This condition is characterized by a quick back and forth motion of the steering wheel at a particular speed or all the time. If shimmy only shows up at a particular speed, chances are that a wheel weight was thrown off from the shock of going through a pothole, resulting in wheel imbalance. If the wheel is shaking at all speeds and intensifies as you go faster, most likely either a wheel is bent or the steering linkage is loose.
Wheel balancing costs about $10-$20 per wheel. Ask if the shop offers lifetime balance. If they do, it's worth having all four wheels balanced so that you can have the tires rotated and rebalanced free of charge every 6K miles or 6 months, whichever comes first. This maintenance practice promotes longer tire life.
Does Your Vehicle Wander?
Whenever you hit a bump, the vehicle either jumps left or right in an uncontrolled manner. This condition is often caused by worn ball joint/s, bad shocks or struts and/or strut mounts, or a broken swaybar or links. Repairs can run anywhere from $120 for replacement of one ball joint to $2,000 for complete suspension rebuild. The best way to determine exact pricing is to get the vehicle up on a lift and have a front-end inspection performed.
Does Your Vehicle Take Bumps Hard?
This condition is an indicator of bad shocks or struts, or broken spring/s. Approximate costs for repairs are as follows:
- Shock/strut replacement: This repair can run anywhere from $150 for four (4) shocks to $1200 if the system is equipped with an air-ride suspension (air filled struts or springs).
- Spring replacement: The cost varies depending on vehicle and system design. Because spring replacement is labor intensive and can take much longer than what the labor guide calls for (due to rust and corrosion), spring replacement is usually priced on a time and material basis. I have seen situations where the labor guide calls for a $200 per axle charge, but the actual cost runs much higher due to frame damage, rust, and other unforeseen complications.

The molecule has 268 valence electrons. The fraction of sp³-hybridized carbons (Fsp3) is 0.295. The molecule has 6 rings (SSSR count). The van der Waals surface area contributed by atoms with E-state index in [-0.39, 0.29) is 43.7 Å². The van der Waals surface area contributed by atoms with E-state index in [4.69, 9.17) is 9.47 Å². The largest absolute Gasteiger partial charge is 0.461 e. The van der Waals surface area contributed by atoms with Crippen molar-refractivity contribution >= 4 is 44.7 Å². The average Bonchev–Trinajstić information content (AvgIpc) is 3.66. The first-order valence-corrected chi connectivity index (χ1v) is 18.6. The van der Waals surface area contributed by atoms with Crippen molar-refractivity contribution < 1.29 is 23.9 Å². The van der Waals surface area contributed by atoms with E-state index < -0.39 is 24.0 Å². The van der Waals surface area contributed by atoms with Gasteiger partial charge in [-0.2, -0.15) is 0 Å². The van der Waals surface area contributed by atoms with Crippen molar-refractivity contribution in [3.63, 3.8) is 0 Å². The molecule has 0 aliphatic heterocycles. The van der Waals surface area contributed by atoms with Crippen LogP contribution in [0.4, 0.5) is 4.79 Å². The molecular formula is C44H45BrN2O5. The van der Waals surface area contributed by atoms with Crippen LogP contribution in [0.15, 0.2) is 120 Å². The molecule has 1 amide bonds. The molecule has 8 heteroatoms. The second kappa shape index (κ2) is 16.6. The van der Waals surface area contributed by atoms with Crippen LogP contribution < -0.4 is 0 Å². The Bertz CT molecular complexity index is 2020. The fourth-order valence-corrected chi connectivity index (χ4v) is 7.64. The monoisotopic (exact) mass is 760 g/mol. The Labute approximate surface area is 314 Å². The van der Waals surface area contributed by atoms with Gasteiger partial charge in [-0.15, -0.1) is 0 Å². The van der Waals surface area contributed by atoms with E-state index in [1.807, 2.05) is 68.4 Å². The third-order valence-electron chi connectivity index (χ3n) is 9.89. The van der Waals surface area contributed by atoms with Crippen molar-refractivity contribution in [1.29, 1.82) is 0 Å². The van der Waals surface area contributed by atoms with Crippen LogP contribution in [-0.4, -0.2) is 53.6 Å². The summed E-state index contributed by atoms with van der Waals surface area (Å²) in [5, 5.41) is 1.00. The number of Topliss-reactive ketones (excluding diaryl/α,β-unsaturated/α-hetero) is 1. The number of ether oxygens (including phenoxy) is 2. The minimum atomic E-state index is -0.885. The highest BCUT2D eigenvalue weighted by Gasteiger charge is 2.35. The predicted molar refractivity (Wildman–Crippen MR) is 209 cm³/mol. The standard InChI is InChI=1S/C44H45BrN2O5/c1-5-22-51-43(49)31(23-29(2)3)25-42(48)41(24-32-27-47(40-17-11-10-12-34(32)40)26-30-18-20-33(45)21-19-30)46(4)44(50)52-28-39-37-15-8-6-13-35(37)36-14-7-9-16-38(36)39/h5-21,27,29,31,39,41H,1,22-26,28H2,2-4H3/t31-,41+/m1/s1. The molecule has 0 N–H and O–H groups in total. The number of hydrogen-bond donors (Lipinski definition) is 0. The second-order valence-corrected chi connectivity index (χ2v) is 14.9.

Does Your Vehicle Pull To One Side Or Is The Steering Wheel Crooked?
The vehicle needs a wheel alignment. Most vehicles today have four-wheel alignment capability. If the fix requires only a simple mechanical adjustment of the system, the repair will usually cost $90 - $150.
If special kits have to be installed to make mechanical adjustment possible, you
can add $30 - $100 per wheel, depending on the cost of the kit and the additional
labor required to install it.
Does The Whole Vehicle Vibrate Under Acceleration?
Drivetrain vibration can usually be attributed to a bent driveshaft, a worn CV joint, or transmission damage. The fixes and their approximate costs are as follows:
- Half shaft replacement: This repair runs from $200 to $500 per side for parts and labor, which does not include wheel alignment.
- CV Joint: If a CV Joint is bad, it's usually cheaper to replace the whole shaft with a rebuilt unit than to replace the CV Joint. Why? Because the parts and labor to rebuild a shaft is higher than a rebuilt replacement, and most rebuilt shafts carry a lifetime warranty.
- Transmission replacement: The cost can run anywhere from $2500 for a standard FWD automatic to $7000 or higher for some 4WD vehicles that might have the transfer case attached to them.
On a final note regarding pothole carnage: A recent article from the Insurance Information Institute (III) stated that pothole damage might be covered under your collision or comprehensive insurance. If you have damage due to a severe pothole, check your insurance policy before paying out of pocket for the repairs because they may be covered after you satisfy the deductible (which, in most cases, is much less than the repair cost).
'Til next time...Keep Rollin'